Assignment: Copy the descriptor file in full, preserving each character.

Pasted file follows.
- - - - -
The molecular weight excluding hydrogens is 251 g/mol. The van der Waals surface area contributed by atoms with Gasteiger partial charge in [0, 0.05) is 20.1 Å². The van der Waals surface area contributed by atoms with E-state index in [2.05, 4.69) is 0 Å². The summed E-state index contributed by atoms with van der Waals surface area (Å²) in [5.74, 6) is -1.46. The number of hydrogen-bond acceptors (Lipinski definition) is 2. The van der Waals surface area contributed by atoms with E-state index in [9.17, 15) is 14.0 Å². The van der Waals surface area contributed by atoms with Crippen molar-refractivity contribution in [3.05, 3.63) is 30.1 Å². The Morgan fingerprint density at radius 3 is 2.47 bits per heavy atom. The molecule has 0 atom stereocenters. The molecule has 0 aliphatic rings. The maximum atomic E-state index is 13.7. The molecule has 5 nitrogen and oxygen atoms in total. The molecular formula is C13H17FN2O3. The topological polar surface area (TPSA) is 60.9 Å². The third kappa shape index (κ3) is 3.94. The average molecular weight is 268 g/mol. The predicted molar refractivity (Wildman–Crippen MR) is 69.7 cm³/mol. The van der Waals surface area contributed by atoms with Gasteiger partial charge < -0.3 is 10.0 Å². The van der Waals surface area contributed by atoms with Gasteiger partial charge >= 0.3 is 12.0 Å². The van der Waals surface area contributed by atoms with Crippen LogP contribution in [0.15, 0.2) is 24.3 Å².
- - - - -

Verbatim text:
The molecular weight excluding hydrogens is 251 g/mol. The van der Waals surface area contributed by atoms with Gasteiger partial charge in [0, 0.05) is 20.1 Å². The van der Waals surface area contributed by atoms with E-state index in [2.05, 4.69) is 0 Å². The summed E-state index contributed by atoms with van der Waals surface area (Å²) in [5.74, 6) is -1.46. The number of hydrogen-bond acceptors (Lipinski definition) is 2. The van der Waals surface area contributed by atoms with E-state index in [9.17, 15) is 14.0 Å². The van der Waals surface area contributed by atoms with Crippen molar-refractivity contribution in [3.05, 3.63) is 30.1 Å². The Morgan fingerprint density at radius 3 is 2.47 bits per heavy atom. The molecule has 0 atom stereocenters. The molecule has 0 aliphatic rings. The maximum atomic E-state index is 13.7. The molecule has 5 nitrogen and oxygen atoms in total. The molecular formula is C13H17FN2O3. The topological polar surface area (TPSA) is 60.9 Å². The third kappa shape index (κ3) is 3.94. The average molecular weight is 268 g/mol. The predicted molar refractivity (Wildman–Crippen MR) is 69.7 cm³/mol. The van der Waals surface area contributed by atoms with Gasteiger partial charge < -0.3 is 10.0 Å². The van der Waals surface area contributed by atoms with Gasteiger partial charge >= 0.3 is 12.0 Å². The van der Waals surface area contributed by atoms with Crippen LogP contribution in [0.15, 0.2) is 24.3 Å².